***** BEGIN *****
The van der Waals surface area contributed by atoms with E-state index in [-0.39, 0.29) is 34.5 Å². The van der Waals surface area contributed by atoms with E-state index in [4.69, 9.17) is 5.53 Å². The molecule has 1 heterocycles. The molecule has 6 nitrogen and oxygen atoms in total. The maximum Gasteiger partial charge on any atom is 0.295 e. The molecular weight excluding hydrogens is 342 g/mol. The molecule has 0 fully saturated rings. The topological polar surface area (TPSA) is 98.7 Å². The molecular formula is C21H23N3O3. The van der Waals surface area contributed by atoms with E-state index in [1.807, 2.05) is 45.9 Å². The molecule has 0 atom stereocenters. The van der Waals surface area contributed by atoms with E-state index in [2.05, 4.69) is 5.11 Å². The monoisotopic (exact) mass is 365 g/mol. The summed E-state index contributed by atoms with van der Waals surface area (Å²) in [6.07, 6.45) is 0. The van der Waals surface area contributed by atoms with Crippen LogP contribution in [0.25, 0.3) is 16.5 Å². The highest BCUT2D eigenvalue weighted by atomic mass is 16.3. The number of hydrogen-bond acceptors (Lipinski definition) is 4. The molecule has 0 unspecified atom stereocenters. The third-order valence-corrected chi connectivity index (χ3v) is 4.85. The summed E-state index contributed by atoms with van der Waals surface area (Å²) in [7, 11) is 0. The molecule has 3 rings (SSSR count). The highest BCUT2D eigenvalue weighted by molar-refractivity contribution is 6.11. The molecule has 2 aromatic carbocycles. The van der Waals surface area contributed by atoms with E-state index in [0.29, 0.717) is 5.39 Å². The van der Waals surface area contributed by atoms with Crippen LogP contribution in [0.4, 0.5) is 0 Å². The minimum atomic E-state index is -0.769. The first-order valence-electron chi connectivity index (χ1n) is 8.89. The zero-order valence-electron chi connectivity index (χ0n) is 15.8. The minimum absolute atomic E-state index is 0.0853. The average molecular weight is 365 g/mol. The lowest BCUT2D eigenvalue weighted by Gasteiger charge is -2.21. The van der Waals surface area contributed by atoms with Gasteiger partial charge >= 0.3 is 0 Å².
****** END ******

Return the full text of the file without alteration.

The van der Waals surface area contributed by atoms with E-state index in [-0.39, 0.29) is 34.5 Å². The van der Waals surface area contributed by atoms with E-state index in [4.69, 9.17) is 5.53 Å². The molecule has 1 heterocycles. The molecule has 6 nitrogen and oxygen atoms in total. The maximum Gasteiger partial charge on any atom is 0.295 e. The molecular weight excluding hydrogens is 342 g/mol. The molecule has 0 fully saturated rings. The topological polar surface area (TPSA) is 98.7 Å². The molecular formula is C21H23N3O3. The van der Waals surface area contributed by atoms with E-state index in [1.807, 2.05) is 45.9 Å². The molecule has 0 atom stereocenters. The van der Waals surface area contributed by atoms with E-state index in [2.05, 4.69) is 5.11 Å². The monoisotopic (exact) mass is 365 g/mol. The summed E-state index contributed by atoms with van der Waals surface area (Å²) in [6.07, 6.45) is 0. The van der Waals surface area contributed by atoms with Crippen LogP contribution in [0.25, 0.3) is 16.5 Å². The highest BCUT2D eigenvalue weighted by atomic mass is 16.3. The number of hydrogen-bond acceptors (Lipinski definition) is 4. The molecule has 0 unspecified atom stereocenters. The third-order valence-corrected chi connectivity index (χ3v) is 4.85. The summed E-state index contributed by atoms with van der Waals surface area (Å²) in [7, 11) is 0. The molecule has 3 rings (SSSR count). The highest BCUT2D eigenvalue weighted by molar-refractivity contribution is 6.11. The molecule has 2 aromatic carbocycles. The van der Waals surface area contributed by atoms with E-state index in [0.29, 0.717) is 5.39 Å². The van der Waals surface area contributed by atoms with Crippen LogP contribution in [0.4, 0.5) is 0 Å². The minimum atomic E-state index is -0.769. The first-order valence-electron chi connectivity index (χ1n) is 8.89. The zero-order valence-electron chi connectivity index (χ0n) is 15.8. The minimum absolute atomic E-state index is 0.0853. The average molecular weight is 365 g/mol. The lowest BCUT2D eigenvalue weighted by Gasteiger charge is -2.21. The van der Waals surface area contributed by atoms with Gasteiger partial charge >= 0.3 is 0 Å².